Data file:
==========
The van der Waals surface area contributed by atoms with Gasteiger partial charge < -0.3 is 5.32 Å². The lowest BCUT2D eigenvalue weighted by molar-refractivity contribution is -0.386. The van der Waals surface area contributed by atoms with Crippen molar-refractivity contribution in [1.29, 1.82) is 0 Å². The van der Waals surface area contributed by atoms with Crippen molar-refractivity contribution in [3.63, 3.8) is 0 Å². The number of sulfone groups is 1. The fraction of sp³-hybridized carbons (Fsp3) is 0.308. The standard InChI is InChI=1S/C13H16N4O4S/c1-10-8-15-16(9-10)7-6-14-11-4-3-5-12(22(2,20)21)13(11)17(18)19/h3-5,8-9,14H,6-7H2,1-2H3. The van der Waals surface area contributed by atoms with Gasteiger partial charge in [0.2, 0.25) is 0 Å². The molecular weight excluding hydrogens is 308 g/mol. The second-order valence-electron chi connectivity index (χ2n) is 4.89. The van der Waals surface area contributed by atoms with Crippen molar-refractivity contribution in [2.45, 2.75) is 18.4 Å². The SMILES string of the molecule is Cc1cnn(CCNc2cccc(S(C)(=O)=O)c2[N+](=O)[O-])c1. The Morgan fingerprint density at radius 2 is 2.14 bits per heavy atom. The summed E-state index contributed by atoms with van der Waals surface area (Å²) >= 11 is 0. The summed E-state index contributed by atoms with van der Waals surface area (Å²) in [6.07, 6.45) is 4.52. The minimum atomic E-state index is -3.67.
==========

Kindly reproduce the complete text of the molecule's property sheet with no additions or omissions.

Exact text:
The van der Waals surface area contributed by atoms with Gasteiger partial charge < -0.3 is 5.32 Å². The lowest BCUT2D eigenvalue weighted by molar-refractivity contribution is -0.386. The van der Waals surface area contributed by atoms with Crippen molar-refractivity contribution in [1.29, 1.82) is 0 Å². The van der Waals surface area contributed by atoms with Crippen molar-refractivity contribution in [3.63, 3.8) is 0 Å². The number of sulfone groups is 1. The fraction of sp³-hybridized carbons (Fsp3) is 0.308. The standard InChI is InChI=1S/C13H16N4O4S/c1-10-8-15-16(9-10)7-6-14-11-4-3-5-12(22(2,20)21)13(11)17(18)19/h3-5,8-9,14H,6-7H2,1-2H3. The van der Waals surface area contributed by atoms with Gasteiger partial charge in [0.2, 0.25) is 0 Å². The molecular weight excluding hydrogens is 308 g/mol. The second-order valence-electron chi connectivity index (χ2n) is 4.89. The van der Waals surface area contributed by atoms with Crippen molar-refractivity contribution in [2.45, 2.75) is 18.4 Å². The SMILES string of the molecule is Cc1cnn(CCNc2cccc(S(C)(=O)=O)c2[N+](=O)[O-])c1. The Morgan fingerprint density at radius 2 is 2.14 bits per heavy atom. The summed E-state index contributed by atoms with van der Waals surface area (Å²) >= 11 is 0. The summed E-state index contributed by atoms with van der Waals surface area (Å²) in [6.07, 6.45) is 4.52. The minimum atomic E-state index is -3.67.